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  • See discussions, stats, and author profiles for this publication at: http://www.researchgate.net/publication/281208688

    Compensatory immigration counteracts contrasting conservation strategies of wolverines (Gulo gulo) within Scandinavia

    ARTICLE in BIOLOGICAL CONSERVATION · JULY 2015

    Impact Factor: 4.04 · DOI: 10.1016/j.biocon.2015.07.024

    6 AUTHORS, INCLUDING:

    Vincenzo Gervasi

    Norwegian Institute for Nature Research

    17 PUBLICATIONS 126 CITATIONS

    SEE PROFILE

    Henrik Brøseth

    Norwegian Institute for Nature Research

    114 PUBLICATIONS 823 CITATIONS

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    Erlend B. Nilsen

    Norwegian Institute for Nature Research

    69 PUBLICATIONS 969 CITATIONS

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    John D C Linnell

    Norwegian Institute for Nature Research

    248 PUBLICATIONS 4,327 CITATIONS

    SEE PROFILE

    Available from: Vincenzo Gervasi

    Retrieved on: 26 August 2015

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  • Biological Conservation 191 (2015) 632–639

    Contents lists available at ScienceDirect

    Biological Conservation

    j ourna l homepage: www.e lsev ie r .com/ locate /b ioc

    Compensatory immigration counteracts contrasting conservation strategies of wolverines (Gulo gulo) within Scandinavia

    Vincenzo Gervasi a,⁎, Henrik Brøseth a, Erlend B. Nilsen a, Hans Ellegren b, Øystein Flagstad a, John D.C. Linnell a a Norwegian Institute for Nature Research, PO Box 5685 Sluppen, NO-7485 Trondheim, Norway b Dept. of Evolutionary Biology, EBC, Uppsala University, Norbyägen 18D, 75236 Uppsala, Sweden

    ⁎ Corresponding author. E-mail address: [email protected] (V. Gervasi)

    http://dx.doi.org/10.1016/j.biocon.2015.07.024 0006-3207/© 2015 Elsevier Ltd. All rights reserved.

    a b s t r a c t

    a r t i c l e i n f o

    Article history: Received 19 February 2015 Received in revised form 13 July 2015 Accepted 20 July 2015 Available online xxxx

    Keywords: Gulo gulo Harvest Multi-state models Non-invasive genetic sampling Survival Trans-boundary management Wolverine

    In wide ranging species, portions of the same population often fall within different administrative jurisdictions; where different regulations apply. The same species can be fully protected or heavily harvested on different sides of a border. This can generate a source–sink dynamic from the areas with lower to those with higher mortality, a process known as compensatory immigration.We tested this hypothesis on thewolverine (Gulo gulo) population of southern Scandinavia, which is shared between two countries: Sweden and Norway. Wolverines are fully protected in Sweden, but subject to intensive population regulation in Norway. Using non-invasive genetic sam- pling and capture–recapturemodeling, we analyzed the dynamics of wolverine survival and emigration patterns between 2002 and 2013. Wolverines in Norway experienced a lower survival than in Sweden. Migration across the national border was directed towards movements from Sweden to Norway. There was a functional relation- ship between harvest rate in Norway and emigration rates across the national border, both at the individual and population level, thus confirming the compensatory immigration hypothesis. Contrasting management regimes within the same population can generate undesired demographic and spatial dynamics, jeopardize conservation goals on the two sides of a border, and reduce the efficiency ofmanagement actions. This calls for the adoption of a coordinate population approach in large carnivore conservation and management. Failing to do so can cause a waste of the already limited resources allocated for large carnivore conservation, and it might hinder effective conflict mitigation.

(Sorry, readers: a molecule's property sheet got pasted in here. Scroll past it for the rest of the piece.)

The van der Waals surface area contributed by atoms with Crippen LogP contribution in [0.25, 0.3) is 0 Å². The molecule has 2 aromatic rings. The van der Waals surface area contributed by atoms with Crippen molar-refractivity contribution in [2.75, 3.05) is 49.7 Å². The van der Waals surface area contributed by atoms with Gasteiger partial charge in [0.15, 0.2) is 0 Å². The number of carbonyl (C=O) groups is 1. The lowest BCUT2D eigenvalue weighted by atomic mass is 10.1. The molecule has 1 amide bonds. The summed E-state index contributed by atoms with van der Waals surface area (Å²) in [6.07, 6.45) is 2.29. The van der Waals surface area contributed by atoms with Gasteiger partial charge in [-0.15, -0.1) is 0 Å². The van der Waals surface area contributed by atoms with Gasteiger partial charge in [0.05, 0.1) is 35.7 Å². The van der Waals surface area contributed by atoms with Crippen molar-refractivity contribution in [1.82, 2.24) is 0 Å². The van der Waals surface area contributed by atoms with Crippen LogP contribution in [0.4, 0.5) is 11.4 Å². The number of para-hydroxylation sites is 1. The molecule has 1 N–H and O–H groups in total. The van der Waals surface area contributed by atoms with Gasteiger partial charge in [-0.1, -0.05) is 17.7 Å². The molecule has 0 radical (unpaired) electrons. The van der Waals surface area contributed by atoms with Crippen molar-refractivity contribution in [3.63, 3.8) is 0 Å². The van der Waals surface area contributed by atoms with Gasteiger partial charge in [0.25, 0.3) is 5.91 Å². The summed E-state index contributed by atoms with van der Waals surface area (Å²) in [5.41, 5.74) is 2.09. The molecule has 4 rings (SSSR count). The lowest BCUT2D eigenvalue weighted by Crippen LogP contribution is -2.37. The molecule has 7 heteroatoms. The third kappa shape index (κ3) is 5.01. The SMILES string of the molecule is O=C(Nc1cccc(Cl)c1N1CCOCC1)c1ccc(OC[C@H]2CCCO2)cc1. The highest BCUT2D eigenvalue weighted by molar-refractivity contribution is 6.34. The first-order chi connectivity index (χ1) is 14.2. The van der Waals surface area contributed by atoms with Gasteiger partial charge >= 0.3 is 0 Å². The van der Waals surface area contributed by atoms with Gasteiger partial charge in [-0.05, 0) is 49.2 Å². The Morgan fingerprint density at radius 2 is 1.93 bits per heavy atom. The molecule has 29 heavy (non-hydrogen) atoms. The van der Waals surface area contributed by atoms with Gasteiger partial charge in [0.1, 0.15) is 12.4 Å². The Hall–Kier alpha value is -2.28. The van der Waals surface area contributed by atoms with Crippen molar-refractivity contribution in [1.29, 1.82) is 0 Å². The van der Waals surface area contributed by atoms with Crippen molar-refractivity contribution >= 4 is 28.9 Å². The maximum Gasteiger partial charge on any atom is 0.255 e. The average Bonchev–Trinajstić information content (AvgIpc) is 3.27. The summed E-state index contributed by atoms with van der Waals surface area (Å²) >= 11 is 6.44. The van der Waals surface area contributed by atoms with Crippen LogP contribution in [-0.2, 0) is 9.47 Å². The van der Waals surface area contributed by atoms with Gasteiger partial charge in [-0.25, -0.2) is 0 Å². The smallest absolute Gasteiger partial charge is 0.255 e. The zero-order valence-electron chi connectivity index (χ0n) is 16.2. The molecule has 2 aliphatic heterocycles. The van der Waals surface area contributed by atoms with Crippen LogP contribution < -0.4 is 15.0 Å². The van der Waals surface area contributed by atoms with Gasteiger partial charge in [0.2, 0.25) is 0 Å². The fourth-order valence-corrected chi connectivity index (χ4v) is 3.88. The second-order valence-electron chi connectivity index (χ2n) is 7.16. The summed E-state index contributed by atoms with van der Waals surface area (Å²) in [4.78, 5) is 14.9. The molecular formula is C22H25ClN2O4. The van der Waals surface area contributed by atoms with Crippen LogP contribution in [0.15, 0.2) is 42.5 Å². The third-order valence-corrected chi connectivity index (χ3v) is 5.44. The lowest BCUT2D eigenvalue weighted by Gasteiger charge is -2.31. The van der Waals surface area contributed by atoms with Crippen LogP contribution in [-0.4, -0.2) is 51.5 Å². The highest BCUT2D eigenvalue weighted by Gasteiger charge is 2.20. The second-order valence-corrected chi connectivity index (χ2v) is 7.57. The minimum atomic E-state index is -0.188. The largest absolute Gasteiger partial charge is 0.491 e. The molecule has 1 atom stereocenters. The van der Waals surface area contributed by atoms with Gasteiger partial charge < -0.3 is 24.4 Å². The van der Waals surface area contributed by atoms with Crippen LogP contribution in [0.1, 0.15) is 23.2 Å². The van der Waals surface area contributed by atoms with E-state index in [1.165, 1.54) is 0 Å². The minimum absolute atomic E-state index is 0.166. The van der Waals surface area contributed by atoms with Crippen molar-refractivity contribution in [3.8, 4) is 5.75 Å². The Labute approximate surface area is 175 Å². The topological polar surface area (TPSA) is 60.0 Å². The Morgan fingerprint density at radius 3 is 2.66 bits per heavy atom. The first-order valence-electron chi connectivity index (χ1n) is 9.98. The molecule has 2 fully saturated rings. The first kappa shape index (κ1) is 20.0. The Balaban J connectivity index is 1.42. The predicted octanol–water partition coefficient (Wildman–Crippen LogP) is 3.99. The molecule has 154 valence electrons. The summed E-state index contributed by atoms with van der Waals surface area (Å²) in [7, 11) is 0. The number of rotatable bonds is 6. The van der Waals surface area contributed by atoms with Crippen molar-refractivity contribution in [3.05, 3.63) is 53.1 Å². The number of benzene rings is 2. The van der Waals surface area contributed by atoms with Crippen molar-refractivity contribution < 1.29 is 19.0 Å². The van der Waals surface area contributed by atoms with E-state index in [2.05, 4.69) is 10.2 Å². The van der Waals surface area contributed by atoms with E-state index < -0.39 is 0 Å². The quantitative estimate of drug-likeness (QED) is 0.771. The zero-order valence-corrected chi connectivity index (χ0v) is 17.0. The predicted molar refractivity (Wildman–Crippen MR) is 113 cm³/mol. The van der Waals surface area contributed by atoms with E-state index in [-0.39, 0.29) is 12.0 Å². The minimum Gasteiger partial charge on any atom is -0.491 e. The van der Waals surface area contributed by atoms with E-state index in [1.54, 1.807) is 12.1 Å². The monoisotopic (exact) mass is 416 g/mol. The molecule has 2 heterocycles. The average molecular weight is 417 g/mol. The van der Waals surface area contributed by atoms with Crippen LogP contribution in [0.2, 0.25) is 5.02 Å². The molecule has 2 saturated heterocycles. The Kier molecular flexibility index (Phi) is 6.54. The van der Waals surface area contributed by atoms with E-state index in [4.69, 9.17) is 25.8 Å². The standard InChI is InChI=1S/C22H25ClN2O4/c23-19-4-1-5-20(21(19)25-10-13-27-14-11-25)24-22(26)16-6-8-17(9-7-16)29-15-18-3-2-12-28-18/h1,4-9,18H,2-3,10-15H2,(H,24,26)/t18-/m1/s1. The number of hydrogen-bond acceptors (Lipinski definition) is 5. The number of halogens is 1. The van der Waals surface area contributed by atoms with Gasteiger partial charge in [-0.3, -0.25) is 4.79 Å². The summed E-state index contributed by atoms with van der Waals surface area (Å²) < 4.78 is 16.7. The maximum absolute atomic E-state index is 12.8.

© 2015 Elsevier Ltd. All rights reserved.

    1. Introduction

    Population properties, such as density or survival rates, are not homogenously distributed in space, as they frequently vary as a conse- quence of the uneven spatial distribution of resources and mortality risks (Kareiva, 1990; Thomas and Kunin, 1999). When populations exhibit different local mortality rates this might result in a source–sink dynamic, where individuals emigrating from the areas with lower mor- tality to those with higher mortality. This process is known as compen- satory immigration (Pulliam, 1988; Turgeon and Kramer, 2012).

    While it has received much attention in meta-population theory (Hanski, 1996), compensatory immigration can also play a role in con- tinuous populations (McCullough, 1996; Turgeon and Kramer, 2012), with important consequences for their management and conservation. It can jeopardize the effectiveness of alien species control, when more individuals of theundesired species immigrate into a given area after re- moval (Mack et al., 2000); it can increase disease transmission and prevalence by increasing individual mobility (Donnelly et al., 2006); and it can threaten the persistence of small populations confined to

    .

    protected areas, when a gradient in mortality rates exists between the inside and the outside (Gundersen et al., 2001; Woodroffe and Ginsberg, 1998).

    In conservation programs aimed at wide ranging species such as large carnivores or marine mammals, there is often a mismatch be- tween the scale of population processes and that at whichmanagement actions are implemented (Trouwborst, 2010). This is an additional source of spatial variation in vital rates. Portions of the same population often fall withi

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